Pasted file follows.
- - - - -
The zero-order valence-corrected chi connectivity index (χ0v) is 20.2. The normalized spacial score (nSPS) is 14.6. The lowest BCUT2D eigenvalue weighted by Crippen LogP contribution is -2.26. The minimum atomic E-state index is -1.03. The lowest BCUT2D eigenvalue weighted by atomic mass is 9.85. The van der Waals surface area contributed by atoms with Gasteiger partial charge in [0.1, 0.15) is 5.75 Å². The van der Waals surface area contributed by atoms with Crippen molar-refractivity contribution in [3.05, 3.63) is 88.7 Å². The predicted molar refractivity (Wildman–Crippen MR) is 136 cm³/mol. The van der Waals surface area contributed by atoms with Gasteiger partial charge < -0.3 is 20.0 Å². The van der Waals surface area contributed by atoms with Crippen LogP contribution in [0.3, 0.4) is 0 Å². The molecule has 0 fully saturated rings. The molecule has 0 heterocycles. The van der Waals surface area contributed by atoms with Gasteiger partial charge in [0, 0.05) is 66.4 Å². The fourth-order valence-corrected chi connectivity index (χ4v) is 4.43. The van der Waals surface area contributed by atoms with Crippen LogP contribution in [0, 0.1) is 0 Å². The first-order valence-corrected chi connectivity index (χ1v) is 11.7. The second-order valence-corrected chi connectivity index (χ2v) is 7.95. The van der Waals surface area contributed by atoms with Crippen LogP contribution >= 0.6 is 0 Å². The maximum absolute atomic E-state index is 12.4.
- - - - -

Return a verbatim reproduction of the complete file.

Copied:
The zero-order valence-corrected chi connectivity index (χ0v) is 20.2. The normalized spacial score (nSPS) is 14.6. The lowest BCUT2D eigenvalue weighted by Crippen LogP contribution is -2.26. The minimum atomic E-state index is -1.03. The lowest BCUT2D eigenvalue weighted by atomic mass is 9.85. The van der Waals surface area contributed by atoms with Gasteiger partial charge in [0.1, 0.15) is 5.75 Å². The van der Waals surface area contributed by atoms with Crippen molar-refractivity contribution in [3.05, 3.63) is 88.7 Å². The predicted molar refractivity (Wildman–Crippen MR) is 136 cm³/mol. The van der Waals surface area contributed by atoms with Gasteiger partial charge < -0.3 is 20.0 Å². The van der Waals surface area contributed by atoms with Crippen LogP contribution in [0.3, 0.4) is 0 Å². The molecule has 0 fully saturated rings. The molecule has 0 heterocycles. The van der Waals surface area contributed by atoms with Gasteiger partial charge in [0, 0.05) is 66.4 Å². The fourth-order valence-corrected chi connectivity index (χ4v) is 4.43. The van der Waals surface area contributed by atoms with Crippen LogP contribution in [0, 0.1) is 0 Å². The first-order valence-corrected chi connectivity index (χ1v) is 11.7. The second-order valence-corrected chi connectivity index (χ2v) is 7.95. The van der Waals surface area contributed by atoms with Crippen LogP contribution >= 0.6 is 0 Å². The maximum absolute atomic E-state index is 12.4.